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Ante Sundaraniki Review

Ante Sundaraniki
T J Reddy /
Can watch again
Good for kids
Good for dates
Wait for OTT
I have a simple scale to grade a cinematic romance. It does not follow the well-worn A to F or 1 to 10. It goes like this:

1. If I like neither of the romantic leads: BAD

2. If I like one of the romantic leads: MEH

3. If I like both the romantic leads: OKAY

4. If I like one of them enough to have thoughts of dating them: GOOD

5. If I like both of them enough to agree that they belong with each other and not me: GREAT

In one form or the other, one could categorize all romances into these five groups. So which of these groups finds Ante Sundaraniki in them?

Written and directed by Vivek Athreya, Ante Sundaraniki follows the life and times of Sundar (Nani) and Leela (Nazriya Nazim). Childhood friends with eccentric parents, Sundar and Leela grow up to be very different people with one commonality: they like each other. The lead duo's families and personal fears and insecurities act towards keeping them apart. Bringing them together in a neat two-hour runtime should have been the filmmakers' assignment. However, this film runs for nearly three hours. What does director Vivek Athreya have in his arsenal to justify this runtime? Let's dig in.

The primary strength of Ante Sundaraniki isn't its star cast but its script. We've seen those fine actors come off as insufferable bores in duds before, but every one of them shines owing to the power of the material. The movie takes time to introduce us to its characters, their motivations, and the worlds they inhabit. The worlds the film painstakingly puts together help us connect to its characters and their mindsets.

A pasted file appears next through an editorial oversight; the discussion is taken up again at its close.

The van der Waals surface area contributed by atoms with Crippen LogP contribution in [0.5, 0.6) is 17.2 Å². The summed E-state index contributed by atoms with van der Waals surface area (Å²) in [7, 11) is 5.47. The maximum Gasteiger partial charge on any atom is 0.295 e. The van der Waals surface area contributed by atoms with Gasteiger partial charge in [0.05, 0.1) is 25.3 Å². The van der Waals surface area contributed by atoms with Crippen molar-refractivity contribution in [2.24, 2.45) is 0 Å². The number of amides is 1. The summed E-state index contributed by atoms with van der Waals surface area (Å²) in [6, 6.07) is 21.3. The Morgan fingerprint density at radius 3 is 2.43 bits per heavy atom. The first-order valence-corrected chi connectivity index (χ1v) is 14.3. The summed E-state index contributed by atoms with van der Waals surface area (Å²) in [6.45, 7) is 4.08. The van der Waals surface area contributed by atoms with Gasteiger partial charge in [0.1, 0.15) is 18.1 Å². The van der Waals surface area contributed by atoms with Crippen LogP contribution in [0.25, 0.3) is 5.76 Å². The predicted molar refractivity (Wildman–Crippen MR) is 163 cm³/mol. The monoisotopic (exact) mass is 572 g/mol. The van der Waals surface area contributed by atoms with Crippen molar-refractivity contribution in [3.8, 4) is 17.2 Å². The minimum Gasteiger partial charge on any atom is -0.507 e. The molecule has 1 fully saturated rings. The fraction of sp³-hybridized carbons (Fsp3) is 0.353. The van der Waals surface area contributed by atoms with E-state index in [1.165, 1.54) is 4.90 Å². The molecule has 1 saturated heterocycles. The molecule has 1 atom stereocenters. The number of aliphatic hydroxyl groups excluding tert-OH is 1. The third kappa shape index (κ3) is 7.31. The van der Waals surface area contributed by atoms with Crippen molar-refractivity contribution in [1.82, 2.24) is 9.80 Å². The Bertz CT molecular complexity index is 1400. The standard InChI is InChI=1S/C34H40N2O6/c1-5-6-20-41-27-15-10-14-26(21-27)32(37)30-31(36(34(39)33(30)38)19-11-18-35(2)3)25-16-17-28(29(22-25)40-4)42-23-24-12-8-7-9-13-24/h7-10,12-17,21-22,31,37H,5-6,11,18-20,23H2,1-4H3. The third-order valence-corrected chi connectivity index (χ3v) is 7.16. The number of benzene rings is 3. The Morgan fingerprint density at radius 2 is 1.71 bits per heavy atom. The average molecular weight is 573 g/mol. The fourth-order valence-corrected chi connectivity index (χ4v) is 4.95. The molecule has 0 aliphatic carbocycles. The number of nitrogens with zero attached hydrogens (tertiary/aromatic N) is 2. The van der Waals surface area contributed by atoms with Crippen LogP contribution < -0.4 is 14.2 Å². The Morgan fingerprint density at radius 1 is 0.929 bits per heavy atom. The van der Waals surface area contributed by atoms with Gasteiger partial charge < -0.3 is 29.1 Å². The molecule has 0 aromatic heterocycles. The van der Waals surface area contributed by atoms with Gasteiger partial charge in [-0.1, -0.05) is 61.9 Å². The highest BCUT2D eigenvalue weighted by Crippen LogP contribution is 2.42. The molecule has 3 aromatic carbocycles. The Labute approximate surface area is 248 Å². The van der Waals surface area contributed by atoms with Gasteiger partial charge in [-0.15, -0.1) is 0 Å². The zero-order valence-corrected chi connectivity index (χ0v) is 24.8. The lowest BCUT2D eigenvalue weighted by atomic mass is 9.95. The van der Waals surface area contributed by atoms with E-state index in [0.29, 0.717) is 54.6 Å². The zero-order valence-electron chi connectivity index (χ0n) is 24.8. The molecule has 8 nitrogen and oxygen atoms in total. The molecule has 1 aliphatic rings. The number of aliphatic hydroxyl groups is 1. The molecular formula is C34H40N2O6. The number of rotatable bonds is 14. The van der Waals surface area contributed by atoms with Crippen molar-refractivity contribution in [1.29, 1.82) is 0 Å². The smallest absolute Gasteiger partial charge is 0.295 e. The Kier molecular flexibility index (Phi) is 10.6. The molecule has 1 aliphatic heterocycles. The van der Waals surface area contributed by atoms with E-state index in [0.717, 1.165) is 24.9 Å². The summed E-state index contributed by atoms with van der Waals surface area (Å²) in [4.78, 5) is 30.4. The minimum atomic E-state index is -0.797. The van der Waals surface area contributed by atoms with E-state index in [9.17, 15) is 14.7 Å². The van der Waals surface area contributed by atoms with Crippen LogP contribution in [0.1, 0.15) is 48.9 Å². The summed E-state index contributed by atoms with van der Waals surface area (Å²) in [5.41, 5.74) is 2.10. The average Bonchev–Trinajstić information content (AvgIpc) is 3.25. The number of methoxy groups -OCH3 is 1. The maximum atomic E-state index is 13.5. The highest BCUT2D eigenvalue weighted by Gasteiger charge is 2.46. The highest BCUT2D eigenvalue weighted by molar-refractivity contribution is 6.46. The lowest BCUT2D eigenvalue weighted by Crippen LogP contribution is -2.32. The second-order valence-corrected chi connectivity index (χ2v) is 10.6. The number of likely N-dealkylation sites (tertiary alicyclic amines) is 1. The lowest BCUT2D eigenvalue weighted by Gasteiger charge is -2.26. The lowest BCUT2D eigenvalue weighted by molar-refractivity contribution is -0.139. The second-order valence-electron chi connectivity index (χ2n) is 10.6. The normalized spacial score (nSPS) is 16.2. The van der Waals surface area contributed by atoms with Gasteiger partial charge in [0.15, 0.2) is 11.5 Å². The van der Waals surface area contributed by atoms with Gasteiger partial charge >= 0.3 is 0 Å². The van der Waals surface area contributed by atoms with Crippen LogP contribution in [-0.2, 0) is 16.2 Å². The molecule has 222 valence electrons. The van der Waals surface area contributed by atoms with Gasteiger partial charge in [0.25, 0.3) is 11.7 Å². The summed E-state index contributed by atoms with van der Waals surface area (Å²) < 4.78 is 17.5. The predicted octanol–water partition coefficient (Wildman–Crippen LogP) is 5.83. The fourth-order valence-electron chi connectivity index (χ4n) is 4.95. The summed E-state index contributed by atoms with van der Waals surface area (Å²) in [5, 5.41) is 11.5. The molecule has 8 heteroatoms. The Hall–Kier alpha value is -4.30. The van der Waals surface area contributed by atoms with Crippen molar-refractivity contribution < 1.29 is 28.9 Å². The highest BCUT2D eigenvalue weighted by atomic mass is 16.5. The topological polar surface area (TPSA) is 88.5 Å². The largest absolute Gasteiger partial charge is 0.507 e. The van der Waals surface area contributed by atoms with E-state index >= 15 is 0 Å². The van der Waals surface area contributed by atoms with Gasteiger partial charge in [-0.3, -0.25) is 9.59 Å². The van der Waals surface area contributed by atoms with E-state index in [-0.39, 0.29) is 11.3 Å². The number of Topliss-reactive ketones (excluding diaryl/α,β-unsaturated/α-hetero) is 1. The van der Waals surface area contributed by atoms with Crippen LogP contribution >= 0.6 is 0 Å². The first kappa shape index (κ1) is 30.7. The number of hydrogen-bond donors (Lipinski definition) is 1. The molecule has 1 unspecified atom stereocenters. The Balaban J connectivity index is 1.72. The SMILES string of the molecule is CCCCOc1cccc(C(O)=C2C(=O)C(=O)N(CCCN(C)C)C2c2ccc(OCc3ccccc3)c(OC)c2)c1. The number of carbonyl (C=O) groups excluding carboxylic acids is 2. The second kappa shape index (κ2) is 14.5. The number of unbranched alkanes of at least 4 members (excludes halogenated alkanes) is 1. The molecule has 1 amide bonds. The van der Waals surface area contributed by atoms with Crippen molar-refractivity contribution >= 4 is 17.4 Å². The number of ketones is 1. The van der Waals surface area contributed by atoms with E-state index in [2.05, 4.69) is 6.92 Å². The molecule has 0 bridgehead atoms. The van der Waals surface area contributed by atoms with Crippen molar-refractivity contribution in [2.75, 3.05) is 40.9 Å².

For example, Sundar's father chooses to stay in a smaller ancestral home as it keeps him sticking to traditions while keeping away new ideas. But this visual framework also illustrates the claustrophobic environment in which Sundar lives. It informs his character trait of lying his way through life as a window to the world for which he yearns. When contrasted with the presentation of Leela and her family, we're privy to Sundar's attraction to her.

Leela joins Sweccha (from Vivek Athreya's Mental Madhilo) as one of the most refreshing female leads in a mainstream Telugu film. Simple character moments add likeability, relatability and sensibility to her. Leela doesn't come off as a manic-pixie-dream-girl; she comes off as a human being, flaws and all.

As you can see, I like both Sundar and Leela as individuals. But, the film's intermission leads our duo towards some tough choices. At that pivotal point, a character asks Leela, "Is he worth everything you are going to put yourself through?" I watched the second half patiently to see if the movie would answer its question, and I couldn't find that answer.

In the second half, the film's tempo never goes down. Characters keep finding themselves in one comedic set piece after another, and the heartfelt emotional arc is genuinely surprising, but the question remains, "Is he worth all this?" The movie never gave me a satisfying answer.